Monday, January 23, 2012

Resistant Walkers

I was talking to my friend the other day and she was joyfully telling me all about her grandchildren. Someday I'll hopefully be a grandparent too but I'm not rushing it. I'm enjoying seeing my kids take responsibility for themselves as young adults, and when they're really ready for a family of their own I'll be ready to be a grandparent. However, I do enjoy hearing
from a grandparent's perspective.

My parents were incredibly supportive and encouraging as grandparents, both for me and my children. Every now and then in a child's life there is a time for a little encouragement, a little push, and they seemed to know when and how to do that. I hope I'll be able to do that for my kid's and grand-kid's, without being too pushy!

My friend and I were talking about her 15 month old grandson's reluctance to walk. That's not so unusual, and it's not a serious concern for now, as long as he's attempting to walk by 18 months. However, some babies do need more encouragement than others. The question is, should you, or should you not, push them a little? If you decide they need a little boost in this area, how do you do it?

In my opinion the question to answer first is, "Why has my child not started walking?" Many doctors will just tell you not to worry about it, that they will walk when they are ready (and if they don't, we'll deal with it then). That's good advise in order to relieve a mother's stress, especially when most of the other babies you know are walking. However, it doesn't hurt to examine some other factors that may be influencing your baby's reluctance to walk, to see if you should help them along.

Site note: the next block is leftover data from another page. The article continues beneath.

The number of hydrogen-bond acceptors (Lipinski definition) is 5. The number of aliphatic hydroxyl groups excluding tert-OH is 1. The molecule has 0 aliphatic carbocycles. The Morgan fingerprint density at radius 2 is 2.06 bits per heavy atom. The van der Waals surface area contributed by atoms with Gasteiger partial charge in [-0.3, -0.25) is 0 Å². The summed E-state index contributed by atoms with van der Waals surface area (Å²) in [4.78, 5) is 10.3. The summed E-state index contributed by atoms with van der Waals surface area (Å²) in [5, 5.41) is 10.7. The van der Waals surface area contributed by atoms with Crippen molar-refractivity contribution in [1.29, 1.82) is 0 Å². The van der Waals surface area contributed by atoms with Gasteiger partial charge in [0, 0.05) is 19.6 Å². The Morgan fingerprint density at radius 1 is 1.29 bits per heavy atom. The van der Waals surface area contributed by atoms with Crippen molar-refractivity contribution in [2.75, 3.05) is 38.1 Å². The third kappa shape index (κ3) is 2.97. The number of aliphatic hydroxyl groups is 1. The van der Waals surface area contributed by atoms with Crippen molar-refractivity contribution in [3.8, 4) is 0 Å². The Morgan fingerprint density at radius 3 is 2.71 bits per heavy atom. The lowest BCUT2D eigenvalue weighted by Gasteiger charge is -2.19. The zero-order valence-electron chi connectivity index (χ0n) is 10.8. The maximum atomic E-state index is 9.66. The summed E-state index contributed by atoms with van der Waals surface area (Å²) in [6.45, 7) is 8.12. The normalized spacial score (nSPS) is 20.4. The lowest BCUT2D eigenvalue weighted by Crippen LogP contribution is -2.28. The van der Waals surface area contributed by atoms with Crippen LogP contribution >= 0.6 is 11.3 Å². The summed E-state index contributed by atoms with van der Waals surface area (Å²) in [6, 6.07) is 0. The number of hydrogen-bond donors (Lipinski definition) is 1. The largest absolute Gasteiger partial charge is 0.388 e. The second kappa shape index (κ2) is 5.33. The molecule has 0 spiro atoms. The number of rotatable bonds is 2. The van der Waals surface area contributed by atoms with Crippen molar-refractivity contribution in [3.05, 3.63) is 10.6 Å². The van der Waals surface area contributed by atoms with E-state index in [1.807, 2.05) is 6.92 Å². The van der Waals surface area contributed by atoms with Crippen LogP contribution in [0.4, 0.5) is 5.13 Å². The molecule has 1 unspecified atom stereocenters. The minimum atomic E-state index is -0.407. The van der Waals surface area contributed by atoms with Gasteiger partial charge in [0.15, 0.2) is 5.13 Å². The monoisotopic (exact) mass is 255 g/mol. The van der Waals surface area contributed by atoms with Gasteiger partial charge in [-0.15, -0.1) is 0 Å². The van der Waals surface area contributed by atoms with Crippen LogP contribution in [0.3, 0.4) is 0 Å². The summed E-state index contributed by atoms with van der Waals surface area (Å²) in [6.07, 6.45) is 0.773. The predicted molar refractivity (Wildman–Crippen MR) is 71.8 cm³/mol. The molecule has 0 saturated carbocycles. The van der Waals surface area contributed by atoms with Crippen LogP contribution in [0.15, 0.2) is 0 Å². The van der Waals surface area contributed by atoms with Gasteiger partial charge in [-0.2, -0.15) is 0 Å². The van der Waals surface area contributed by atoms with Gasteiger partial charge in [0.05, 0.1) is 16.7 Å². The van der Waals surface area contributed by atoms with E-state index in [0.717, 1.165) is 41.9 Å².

• Personality - (psychological) Perhaps their personality is not so adventurous, or perhaps they don't enjoy change. My third child was like this, he even resisted diaper changing. In this case you will want to appeal to some other aspect of their personality in order to encourage them. My two older children encouraged their baby brother to walk so he could play better with them. Every day for a week they took his hands in theirs, did a little practice by walking him to an object to play with, and then gave him lots of claps & hugs for progress. He took his first solo steps at the end of that week.
  • Security - (emotional) If there are other changes going on in the family sometimes a child will hold on to a behavioral pattern out of a need for security. For example, if you have just moved, started daycare, or started a new job that has changed your schedule, your child may be momentarily feeling too insecure to begin walking. This is what was happening to my friends grandchild, the whole family had just moved and both parents had new jobs, even though the mom is working from home. In this case the child just needs a little more time for life to adjust to the new routines.
  • Physical issues -  If the doctor says your child is healthy and rules out any major physical obstacles, you may still want to consider whether your child is getting enough exercise. Perhaps your baby could use a little more stimulation to move those arms and legs. Do they get enough crawl time? Do they spend too much time in car seats, strollers, play pens or their crib? Do you have a bouncer or Exer-Saucer that they can jump in to strengthen leg muscles? You can also do gentle arm & leg exercises with them while they're laying on the floor or bed, they'll probably really enjoy this game.  
Regardless of what the reasons are, if it's difficult for you to keep lifting your child, and you are stressed about the fact that they are not walking yet, there's no harm in gently encouraging your child to walk such as in the examples above. I emphasize gently, because your child will resist any frustrated or agitated attempts to get them to walk, and it may set them back even further. At the same time, a child who notices the benefit of walking to get what they want, and the joy it brings to others, will more likely try harder.

Do you have a late walker or an early walker? Did you help them along? Share your experiences on this topic in a comment below.

3 comments:

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  2. Thanks for sharing it dear, like it.. and i want to tell you that i am study about Psychology, and finding some relevant answers.

    Psychology

    ReplyDelete

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